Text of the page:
Ulysses S. Grant: Overrated or Underrated?

DanSBHawk

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If I remember correctly, Rhea only questioned Grant's losses during assaults during a short period of time on June 3.

Campaign: Grant’s Overland Campaign (May-June 1864)


Date(s): May 31-June 12, 1864


Principal Commanders: Lt. Gen. Ulysses S. Grant and Maj. Gen. George G. Meade [US]; Gen. Robert E. Lee [CS]


Forces Engaged: 170,000 total (US 108,000; CS 62,000)


Estimated Casualties: 15,500 total (US 13,000; CS 2,500)


Description: On May 31, Sheridan’s cavalry seized the vital crossroads of Old Cold Harbor. Early on June 1, relying heavily on their new repeating carbines and shallow entrenchments, Sheridan’s troopers threw back an attack by Confederate infantry. Confederate reinforcements arrived from Richmond and from the Totopotomoy Creek lines. Late on June 1, the Union VI and XVIII Corps reached Cold Harbor and assaulted the Confederate works with some success. By June 2, both armies were on the field, forming on a seven-mile front that extended from Bethesda Church to the Chickahominy River. At dawn June 3, the II and XVIII Corps, followed later by the IX Corps, assaulted along the Bethesda Church-Cold Harbor line and were slaughtered at all points. Grant commented in his memoirs that this was the only attack he wished he had never ordered. The armies confronted each other on these lines until the night of June 12, when Grant again advanced by his left flank, marching to James River. On June 14, the II Corps was ferried across the river at Wilcox’s Landing by transports. On June 15, the rest of the army began crossing on a 2,200-foot long pontoon bridge at Weyanoke. Abandoning the well-defended approaches to Richmond, Grant sought to shift his army quickly south of the river to threaten Petersburg.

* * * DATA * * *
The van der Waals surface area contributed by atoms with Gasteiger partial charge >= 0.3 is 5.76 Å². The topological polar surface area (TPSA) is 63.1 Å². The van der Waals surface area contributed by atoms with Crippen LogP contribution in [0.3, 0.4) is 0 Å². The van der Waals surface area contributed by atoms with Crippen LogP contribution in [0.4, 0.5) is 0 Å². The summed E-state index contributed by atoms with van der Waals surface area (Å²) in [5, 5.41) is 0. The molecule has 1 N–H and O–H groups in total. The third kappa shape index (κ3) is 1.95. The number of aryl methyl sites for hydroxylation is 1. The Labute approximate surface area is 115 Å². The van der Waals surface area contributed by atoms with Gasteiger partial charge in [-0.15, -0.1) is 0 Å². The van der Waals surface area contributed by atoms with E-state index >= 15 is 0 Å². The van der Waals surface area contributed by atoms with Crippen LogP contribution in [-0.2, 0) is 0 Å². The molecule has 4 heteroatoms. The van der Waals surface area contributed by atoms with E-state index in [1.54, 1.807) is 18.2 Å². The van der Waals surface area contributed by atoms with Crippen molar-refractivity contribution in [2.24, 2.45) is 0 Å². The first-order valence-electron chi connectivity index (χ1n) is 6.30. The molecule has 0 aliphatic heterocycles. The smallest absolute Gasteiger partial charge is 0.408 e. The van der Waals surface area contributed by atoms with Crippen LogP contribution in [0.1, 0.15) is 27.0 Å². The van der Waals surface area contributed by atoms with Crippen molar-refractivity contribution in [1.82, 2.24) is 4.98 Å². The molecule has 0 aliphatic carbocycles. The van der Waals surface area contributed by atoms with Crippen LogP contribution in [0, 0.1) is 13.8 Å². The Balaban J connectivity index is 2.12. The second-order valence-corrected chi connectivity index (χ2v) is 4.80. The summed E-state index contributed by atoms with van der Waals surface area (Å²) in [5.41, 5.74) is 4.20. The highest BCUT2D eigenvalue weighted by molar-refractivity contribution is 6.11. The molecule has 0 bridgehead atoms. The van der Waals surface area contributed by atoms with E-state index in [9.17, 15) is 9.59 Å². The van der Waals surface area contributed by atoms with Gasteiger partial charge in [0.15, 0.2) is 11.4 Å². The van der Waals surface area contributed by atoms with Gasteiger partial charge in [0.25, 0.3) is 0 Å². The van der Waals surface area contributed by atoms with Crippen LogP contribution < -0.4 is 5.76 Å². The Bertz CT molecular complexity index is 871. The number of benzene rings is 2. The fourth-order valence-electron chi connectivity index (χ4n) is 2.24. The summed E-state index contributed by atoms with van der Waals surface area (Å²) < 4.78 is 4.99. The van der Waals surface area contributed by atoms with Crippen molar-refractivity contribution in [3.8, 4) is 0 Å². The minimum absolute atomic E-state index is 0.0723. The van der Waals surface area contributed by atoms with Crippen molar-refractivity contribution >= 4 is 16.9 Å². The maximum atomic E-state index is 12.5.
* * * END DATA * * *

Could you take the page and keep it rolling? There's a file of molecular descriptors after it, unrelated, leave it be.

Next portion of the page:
Result(s): Confederate victory
https://www.nps.gov/abpp/battles/va062.htm
Yes that is my understanding as well, that he is speaking about the casualties of the initial assault on the 3rd being traditionally exaggerated. Of course those numbers of confederate casualties that you provided from the NPS have been questioned as well, for being too low.